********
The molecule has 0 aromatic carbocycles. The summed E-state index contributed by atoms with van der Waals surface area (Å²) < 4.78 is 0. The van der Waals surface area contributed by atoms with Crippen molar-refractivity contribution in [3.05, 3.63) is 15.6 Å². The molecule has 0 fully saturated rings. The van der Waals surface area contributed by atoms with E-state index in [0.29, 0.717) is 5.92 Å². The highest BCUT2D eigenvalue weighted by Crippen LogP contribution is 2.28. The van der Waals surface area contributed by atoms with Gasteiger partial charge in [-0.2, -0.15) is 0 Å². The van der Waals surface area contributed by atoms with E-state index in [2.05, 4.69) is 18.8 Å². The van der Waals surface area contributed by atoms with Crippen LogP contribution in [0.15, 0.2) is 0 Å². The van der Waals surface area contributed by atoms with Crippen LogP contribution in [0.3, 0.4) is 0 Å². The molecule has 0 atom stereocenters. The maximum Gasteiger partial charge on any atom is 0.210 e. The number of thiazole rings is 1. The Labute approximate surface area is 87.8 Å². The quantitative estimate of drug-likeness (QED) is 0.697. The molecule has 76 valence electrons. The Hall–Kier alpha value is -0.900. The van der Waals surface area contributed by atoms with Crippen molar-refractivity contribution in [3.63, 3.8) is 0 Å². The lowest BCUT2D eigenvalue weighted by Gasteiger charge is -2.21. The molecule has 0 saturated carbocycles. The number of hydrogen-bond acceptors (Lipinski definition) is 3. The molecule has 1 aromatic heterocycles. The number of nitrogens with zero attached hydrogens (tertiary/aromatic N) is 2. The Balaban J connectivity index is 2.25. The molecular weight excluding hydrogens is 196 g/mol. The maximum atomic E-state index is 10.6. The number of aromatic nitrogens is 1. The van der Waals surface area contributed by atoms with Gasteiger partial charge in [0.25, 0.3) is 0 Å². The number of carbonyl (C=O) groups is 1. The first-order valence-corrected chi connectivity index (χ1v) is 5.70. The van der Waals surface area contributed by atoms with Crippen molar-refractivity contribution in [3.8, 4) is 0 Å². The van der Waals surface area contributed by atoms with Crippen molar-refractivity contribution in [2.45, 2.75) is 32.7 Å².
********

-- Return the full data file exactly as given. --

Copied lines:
The molecule has 0 aromatic carbocycles. The summed E-state index contributed by atoms with van der Waals surface area (Å²) < 4.78 is 0. The van der Waals surface area contributed by atoms with Crippen molar-refractivity contribution in [3.05, 3.63) is 15.6 Å². The molecule has 0 fully saturated rings. The van der Waals surface area contributed by atoms with E-state index in [0.29, 0.717) is 5.92 Å². The highest BCUT2D eigenvalue weighted by Crippen LogP contribution is 2.28. The van der Waals surface area contributed by atoms with Gasteiger partial charge in [-0.2, -0.15) is 0 Å². The van der Waals surface area contributed by atoms with E-state index in [2.05, 4.69) is 18.8 Å². The van der Waals surface area contributed by atoms with Crippen LogP contribution in [0.15, 0.2) is 0 Å². The van der Waals surface area contributed by atoms with Crippen LogP contribution in [0.3, 0.4) is 0 Å². The molecule has 0 atom stereocenters. The maximum Gasteiger partial charge on any atom is 0.210 e. The number of thiazole rings is 1. The Labute approximate surface area is 87.8 Å². The quantitative estimate of drug-likeness (QED) is 0.697. The molecule has 76 valence electrons. The Hall–Kier alpha value is -0.900. The van der Waals surface area contributed by atoms with Crippen molar-refractivity contribution in [3.63, 3.8) is 0 Å². The lowest BCUT2D eigenvalue weighted by Gasteiger charge is -2.21. The molecule has 0 saturated carbocycles. The number of hydrogen-bond acceptors (Lipinski definition) is 3. The molecule has 1 aromatic heterocycles. The number of nitrogens with zero attached hydrogens (tertiary/aromatic N) is 2. The Balaban J connectivity index is 2.25. The molecular weight excluding hydrogens is 196 g/mol. The maximum atomic E-state index is 10.6. The number of aromatic nitrogens is 1. The van der Waals surface area contributed by atoms with Gasteiger partial charge in [0.25, 0.3) is 0 Å². The number of carbonyl (C=O) groups is 1. The first-order valence-corrected chi connectivity index (χ1v) is 5.70. The van der Waals surface area contributed by atoms with Crippen molar-refractivity contribution in [3.8, 4) is 0 Å². The van der Waals surface area contributed by atoms with Crippen molar-refractivity contribution in [2.45, 2.75) is 32.7 Å².